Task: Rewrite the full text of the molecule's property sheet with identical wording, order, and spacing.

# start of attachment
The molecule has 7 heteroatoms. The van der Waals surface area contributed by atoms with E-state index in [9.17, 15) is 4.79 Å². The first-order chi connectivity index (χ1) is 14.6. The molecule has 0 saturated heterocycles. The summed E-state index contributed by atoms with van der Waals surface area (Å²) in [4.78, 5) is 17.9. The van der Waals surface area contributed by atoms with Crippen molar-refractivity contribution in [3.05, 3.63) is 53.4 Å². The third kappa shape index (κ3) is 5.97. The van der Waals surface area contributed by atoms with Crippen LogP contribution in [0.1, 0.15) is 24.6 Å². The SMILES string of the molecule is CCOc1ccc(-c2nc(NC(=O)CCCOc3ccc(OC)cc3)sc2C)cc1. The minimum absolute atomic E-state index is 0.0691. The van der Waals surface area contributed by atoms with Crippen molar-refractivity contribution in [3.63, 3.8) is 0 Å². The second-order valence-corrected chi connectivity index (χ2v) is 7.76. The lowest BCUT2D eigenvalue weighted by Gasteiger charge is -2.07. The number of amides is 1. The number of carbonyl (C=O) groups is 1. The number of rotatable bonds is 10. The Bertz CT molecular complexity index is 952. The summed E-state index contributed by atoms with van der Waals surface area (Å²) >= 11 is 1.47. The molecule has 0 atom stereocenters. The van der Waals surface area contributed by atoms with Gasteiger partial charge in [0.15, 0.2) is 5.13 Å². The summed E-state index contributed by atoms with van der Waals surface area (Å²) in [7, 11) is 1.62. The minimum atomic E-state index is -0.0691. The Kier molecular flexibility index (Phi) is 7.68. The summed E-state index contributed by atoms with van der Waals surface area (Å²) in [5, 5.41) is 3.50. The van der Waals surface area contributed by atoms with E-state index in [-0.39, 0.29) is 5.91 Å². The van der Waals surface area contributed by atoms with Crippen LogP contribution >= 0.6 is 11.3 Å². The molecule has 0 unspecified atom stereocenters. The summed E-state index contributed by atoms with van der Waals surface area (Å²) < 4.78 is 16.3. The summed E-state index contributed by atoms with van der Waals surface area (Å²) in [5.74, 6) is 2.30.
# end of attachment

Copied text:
The molecule has 7 heteroatoms. The van der Waals surface area contributed by atoms with E-state index in [9.17, 15) is 4.79 Å². The first-order chi connectivity index (χ1) is 14.6. The molecule has 0 saturated heterocycles. The summed E-state index contributed by atoms with van der Waals surface area (Å²) in [4.78, 5) is 17.9. The van der Waals surface area contributed by atoms with Crippen molar-refractivity contribution in [3.05, 3.63) is 53.4 Å². The third kappa shape index (κ3) is 5.97. The van der Waals surface area contributed by atoms with Crippen LogP contribution in [0.1, 0.15) is 24.6 Å². The SMILES string of the molecule is CCOc1ccc(-c2nc(NC(=O)CCCOc3ccc(OC)cc3)sc2C)cc1. The minimum absolute atomic E-state index is 0.0691. The van der Waals surface area contributed by atoms with Crippen molar-refractivity contribution in [3.63, 3.8) is 0 Å². The second-order valence-corrected chi connectivity index (χ2v) is 7.76. The lowest BCUT2D eigenvalue weighted by Gasteiger charge is -2.07. The number of amides is 1. The number of carbonyl (C=O) groups is 1. The number of rotatable bonds is 10. The Bertz CT molecular complexity index is 952. The summed E-state index contributed by atoms with van der Waals surface area (Å²) >= 11 is 1.47. The molecule has 0 atom stereocenters. The van der Waals surface area contributed by atoms with Gasteiger partial charge in [0.15, 0.2) is 5.13 Å². The summed E-state index contributed by atoms with van der Waals surface area (Å²) in [7, 11) is 1.62. The minimum atomic E-state index is -0.0691. The Kier molecular flexibility index (Phi) is 7.68. The summed E-state index contributed by atoms with van der Waals surface area (Å²) in [5, 5.41) is 3.50. The van der Waals surface area contributed by atoms with E-state index in [-0.39, 0.29) is 5.91 Å². The van der Waals surface area contributed by atoms with Crippen LogP contribution >= 0.6 is 11.3 Å². The molecule has 0 unspecified atom stereocenters. The summed E-state index contributed by atoms with van der Waals surface area (Å²) < 4.78 is 16.3. The summed E-state index contributed by atoms with van der Waals surface area (Å²) in [5.74, 6) is 2.30.